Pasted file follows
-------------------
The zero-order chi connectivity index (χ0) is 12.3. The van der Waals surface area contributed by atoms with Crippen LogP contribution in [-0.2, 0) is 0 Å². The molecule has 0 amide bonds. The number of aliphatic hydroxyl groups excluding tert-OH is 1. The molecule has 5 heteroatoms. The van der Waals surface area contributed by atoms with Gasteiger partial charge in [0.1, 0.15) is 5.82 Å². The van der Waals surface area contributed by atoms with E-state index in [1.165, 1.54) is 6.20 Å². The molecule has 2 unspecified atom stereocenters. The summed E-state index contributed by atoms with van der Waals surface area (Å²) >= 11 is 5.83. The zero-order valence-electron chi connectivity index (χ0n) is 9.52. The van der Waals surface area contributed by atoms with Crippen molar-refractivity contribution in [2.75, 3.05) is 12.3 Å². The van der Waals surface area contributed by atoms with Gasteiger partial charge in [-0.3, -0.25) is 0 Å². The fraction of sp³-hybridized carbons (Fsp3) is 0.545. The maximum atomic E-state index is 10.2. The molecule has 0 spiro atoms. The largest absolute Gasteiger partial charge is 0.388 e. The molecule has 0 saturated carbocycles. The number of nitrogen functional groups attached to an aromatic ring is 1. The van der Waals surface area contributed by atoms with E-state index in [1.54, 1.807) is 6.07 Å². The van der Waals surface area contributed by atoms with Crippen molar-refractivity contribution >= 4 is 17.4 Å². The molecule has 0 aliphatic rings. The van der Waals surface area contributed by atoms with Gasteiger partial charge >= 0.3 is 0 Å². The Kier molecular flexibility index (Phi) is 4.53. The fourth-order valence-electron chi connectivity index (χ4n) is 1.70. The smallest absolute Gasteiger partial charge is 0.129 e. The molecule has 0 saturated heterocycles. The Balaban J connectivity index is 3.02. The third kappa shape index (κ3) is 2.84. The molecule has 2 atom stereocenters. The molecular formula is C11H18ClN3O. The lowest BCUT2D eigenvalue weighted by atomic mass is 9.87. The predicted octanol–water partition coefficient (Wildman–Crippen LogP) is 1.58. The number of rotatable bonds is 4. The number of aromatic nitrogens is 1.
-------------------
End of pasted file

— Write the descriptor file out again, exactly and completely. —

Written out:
The zero-order chi connectivity index (χ0) is 12.3. The van der Waals surface area contributed by atoms with Crippen LogP contribution in [-0.2, 0) is 0 Å². The molecule has 0 amide bonds. The number of aliphatic hydroxyl groups excluding tert-OH is 1. The molecule has 5 heteroatoms. The van der Waals surface area contributed by atoms with Gasteiger partial charge in [0.1, 0.15) is 5.82 Å². The van der Waals surface area contributed by atoms with E-state index in [1.165, 1.54) is 6.20 Å². The molecule has 2 unspecified atom stereocenters. The summed E-state index contributed by atoms with van der Waals surface area (Å²) >= 11 is 5.83. The zero-order valence-electron chi connectivity index (χ0n) is 9.52. The van der Waals surface area contributed by atoms with Crippen molar-refractivity contribution in [2.75, 3.05) is 12.3 Å². The van der Waals surface area contributed by atoms with Gasteiger partial charge in [-0.3, -0.25) is 0 Å². The fraction of sp³-hybridized carbons (Fsp3) is 0.545. The maximum atomic E-state index is 10.2. The molecule has 0 spiro atoms. The largest absolute Gasteiger partial charge is 0.388 e. The molecule has 0 saturated carbocycles. The number of nitrogen functional groups attached to an aromatic ring is 1. The van der Waals surface area contributed by atoms with E-state index in [1.54, 1.807) is 6.07 Å². The van der Waals surface area contributed by atoms with Crippen molar-refractivity contribution >= 4 is 17.4 Å². The molecule has 0 aliphatic rings. The van der Waals surface area contributed by atoms with Gasteiger partial charge >= 0.3 is 0 Å². The Kier molecular flexibility index (Phi) is 4.53. The fourth-order valence-electron chi connectivity index (χ4n) is 1.70. The smallest absolute Gasteiger partial charge is 0.129 e. The molecule has 0 saturated heterocycles. The Balaban J connectivity index is 3.02. The third kappa shape index (κ3) is 2.84. The molecule has 2 atom stereocenters. The molecular formula is C11H18ClN3O. The lowest BCUT2D eigenvalue weighted by atomic mass is 9.87. The predicted octanol–water partition coefficient (Wildman–Crippen LogP) is 1.58. The number of rotatable bonds is 4. The number of aromatic nitrogens is 1.